Signs for eternity 

Engagement doesn't mean saturation. There's already far too much clutter in the world.

Two things that I find are increasingly pervading our environment are ill-conceived advertising and promotional signage and the urban guerrilla activity of taggers and graffiti artists.

I’m all up for creating modern, invigorating and engaging cities but we don’t need to saturate the environment with cheap promotional advertising in every spare nook and cranny. Car wraps, A-frame signs, stair and floor graphics; roadside billboards, taxi ads; the list goes on.

The mass of outdoor messages that display little restraint, no sensitivity or intelligent thought are an assault on the senses all in the name of building brand recognition. It would be good for local councils to put in place some better urban design principles to help protect the aesthetics of our streets from visual pollution.

Kelvin Taylor

Kelvin Taylor

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The urban guerrilla activity of taggers, graffiti and street art is also prolific, and often detracts from the urban landscape and defaces property. One thing in their favour however is this group of visual communicators at least have something a bit more meaningful, clever or humorous to say.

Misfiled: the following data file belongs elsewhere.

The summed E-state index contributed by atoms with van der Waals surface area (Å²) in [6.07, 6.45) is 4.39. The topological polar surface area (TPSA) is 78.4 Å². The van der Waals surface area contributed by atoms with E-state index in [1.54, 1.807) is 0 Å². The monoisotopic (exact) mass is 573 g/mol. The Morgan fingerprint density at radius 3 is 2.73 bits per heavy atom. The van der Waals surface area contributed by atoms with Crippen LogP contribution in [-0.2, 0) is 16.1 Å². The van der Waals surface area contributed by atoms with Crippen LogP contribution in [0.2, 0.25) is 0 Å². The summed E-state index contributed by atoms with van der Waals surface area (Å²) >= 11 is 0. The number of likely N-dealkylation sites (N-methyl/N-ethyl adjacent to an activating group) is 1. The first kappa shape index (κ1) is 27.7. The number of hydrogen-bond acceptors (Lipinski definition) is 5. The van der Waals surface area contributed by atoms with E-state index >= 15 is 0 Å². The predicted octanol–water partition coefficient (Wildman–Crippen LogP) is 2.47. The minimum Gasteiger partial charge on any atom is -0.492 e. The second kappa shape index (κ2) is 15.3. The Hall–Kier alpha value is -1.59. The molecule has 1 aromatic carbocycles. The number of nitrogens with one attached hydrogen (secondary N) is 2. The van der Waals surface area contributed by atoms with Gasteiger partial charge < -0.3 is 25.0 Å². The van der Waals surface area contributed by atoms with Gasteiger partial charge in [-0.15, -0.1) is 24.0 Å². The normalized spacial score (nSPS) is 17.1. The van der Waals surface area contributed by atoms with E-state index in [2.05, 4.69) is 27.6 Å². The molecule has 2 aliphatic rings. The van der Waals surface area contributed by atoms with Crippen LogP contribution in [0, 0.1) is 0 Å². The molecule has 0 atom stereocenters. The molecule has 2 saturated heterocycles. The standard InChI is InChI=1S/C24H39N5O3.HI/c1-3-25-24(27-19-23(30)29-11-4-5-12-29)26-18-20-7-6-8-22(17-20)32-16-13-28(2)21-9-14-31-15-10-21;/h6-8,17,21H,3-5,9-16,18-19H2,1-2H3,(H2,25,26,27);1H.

An old favourite of mine is the graffiti works of Arthur Stace. In Sydney over an approximate period of 35-years from 1932 to 1967 Stace walked the streets of Sydney at night writing the single word ‘Eternity’ in chalk on walls and footpaths in his unmistakable copperplate handwriting. It is said he wrote the word over 500,000 times for it to be washed away in the next rain.

After Stace’s death in the 1960’s the Eternity signature lived on. Artists Martin Sharp and Banksy have referenced the image. Most notably, as part of the fireworks on Sydney Harbour to mark New Year’s Day of the year 2000, the Eternity signature was immortalised on the Sydney Harbour Bridge and symbolically recreated as part of the Sydney 2000 Olympics Opening Ceremony.

Now that’s what I call building a brand.

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